The Tories must be serious about it because figures such as William Hague have started calling the Liberal Democrats by their correct title rather than just "the Liberals". Nice to see him acquire some manners.
More substantively, there are three tests for such an arrangement. First, could an informal or full-blown coalition actually agree a joint programme? Second, would the two parties' MPs and supporters wear it? And three, would it actually work? All, that is, in the context of an apparently more juicy offer of a referendum on electoral reform from Gordon Brown.
On the first test, someone in the Tory leader's camp had obviously gutted the two parties' manifestos and picked out the bits that are more or less common to both: government by Venn diagram.
On a cynical reading, then, David Cameron merely picked out the parts of his party's programme that the Liberal Democrats agree with anyway. Cynical, you might argue, and slightly underestimating the Liberal Democrats' intelligence. Still, Mr Cameron's "big, comprehensive and open offer" does highlight genuine agreement on important policy areas: education and the "pupil premium"; the "low-carbon economy"; the restoration of civil liberties and the cancellation of identity cards. Mr Cameron might also have thrown in the way that Vince Cable and George Osborne agree on breaking up the banks, and how both parties want to devolve more power to local government.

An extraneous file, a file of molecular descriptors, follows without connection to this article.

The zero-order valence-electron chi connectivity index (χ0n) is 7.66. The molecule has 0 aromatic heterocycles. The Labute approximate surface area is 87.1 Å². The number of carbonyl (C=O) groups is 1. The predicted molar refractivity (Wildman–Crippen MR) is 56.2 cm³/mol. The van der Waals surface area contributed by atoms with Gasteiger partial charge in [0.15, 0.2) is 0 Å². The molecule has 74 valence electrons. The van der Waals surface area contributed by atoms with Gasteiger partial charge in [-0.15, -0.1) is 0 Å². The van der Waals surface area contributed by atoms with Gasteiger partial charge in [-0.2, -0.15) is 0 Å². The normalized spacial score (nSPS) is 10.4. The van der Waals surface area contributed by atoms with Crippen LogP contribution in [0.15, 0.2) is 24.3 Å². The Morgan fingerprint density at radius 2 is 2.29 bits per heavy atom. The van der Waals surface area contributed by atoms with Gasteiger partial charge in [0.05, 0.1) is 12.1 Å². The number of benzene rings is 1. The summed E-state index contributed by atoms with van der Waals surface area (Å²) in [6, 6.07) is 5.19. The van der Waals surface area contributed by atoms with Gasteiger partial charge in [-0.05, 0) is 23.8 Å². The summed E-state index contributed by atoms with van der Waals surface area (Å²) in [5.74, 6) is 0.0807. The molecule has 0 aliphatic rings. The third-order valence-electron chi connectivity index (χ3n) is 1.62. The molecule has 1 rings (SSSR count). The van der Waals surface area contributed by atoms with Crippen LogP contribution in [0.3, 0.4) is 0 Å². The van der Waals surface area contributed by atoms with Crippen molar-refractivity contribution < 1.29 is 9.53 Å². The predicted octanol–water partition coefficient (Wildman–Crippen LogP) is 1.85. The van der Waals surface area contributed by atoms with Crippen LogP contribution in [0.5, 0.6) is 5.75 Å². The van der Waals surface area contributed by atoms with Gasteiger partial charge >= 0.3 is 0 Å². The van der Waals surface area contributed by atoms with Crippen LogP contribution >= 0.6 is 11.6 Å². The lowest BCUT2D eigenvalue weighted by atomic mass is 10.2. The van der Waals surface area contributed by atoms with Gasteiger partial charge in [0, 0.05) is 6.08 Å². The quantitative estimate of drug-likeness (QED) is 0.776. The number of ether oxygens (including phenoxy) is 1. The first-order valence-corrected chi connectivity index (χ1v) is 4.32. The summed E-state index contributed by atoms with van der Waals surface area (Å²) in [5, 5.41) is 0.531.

Yet, all this low-hanging fruit for a joint programme is essentially secondary. As Gordon Brown says, the most crucial, pressing areas for agreement are on fixing the economy and fixing the political system, which includes electoral reform.
Vince Cable has been conspicuous by his absence recently, for whatever reason, but it was glaringly apparent from the Cable/Osborne/Alistair Darling televised chancellors' debate that on the timing of public spending cuts and narrowing the budget deficit, Labour and the Liberal Democrats are far closer together than either is to the Conservatives.
Both agree with many independent economists that the immediate action on reducing the budget deficit the Conservatives insist on – as Mr Cameron did yesterday – would endanger the recovery with no commensurate benefit in market confidence. In other words, Vince doesn't want to cut £6bn from public spending now, whereas George emphatically does. Mr Cameron was right to pick out the Liberal Democrats' aversion to the "tax on jobs", but he left out that they are committed to it for the time being, ironically because they want to put cutting the deficit before tax cuts. Putting Vince Cable into No 11 merely to carry out Tory policy was not what Mr Cable was put on Earth to do.
As Mr Cameron said that he was prepared to give ground generally, it may be that the parties could split the difference on the £6bn cuts this year that the Tories want; £3bn might be taken to be less of a risk to recovery, and yet still seen by the markets as a token of longer-term determination.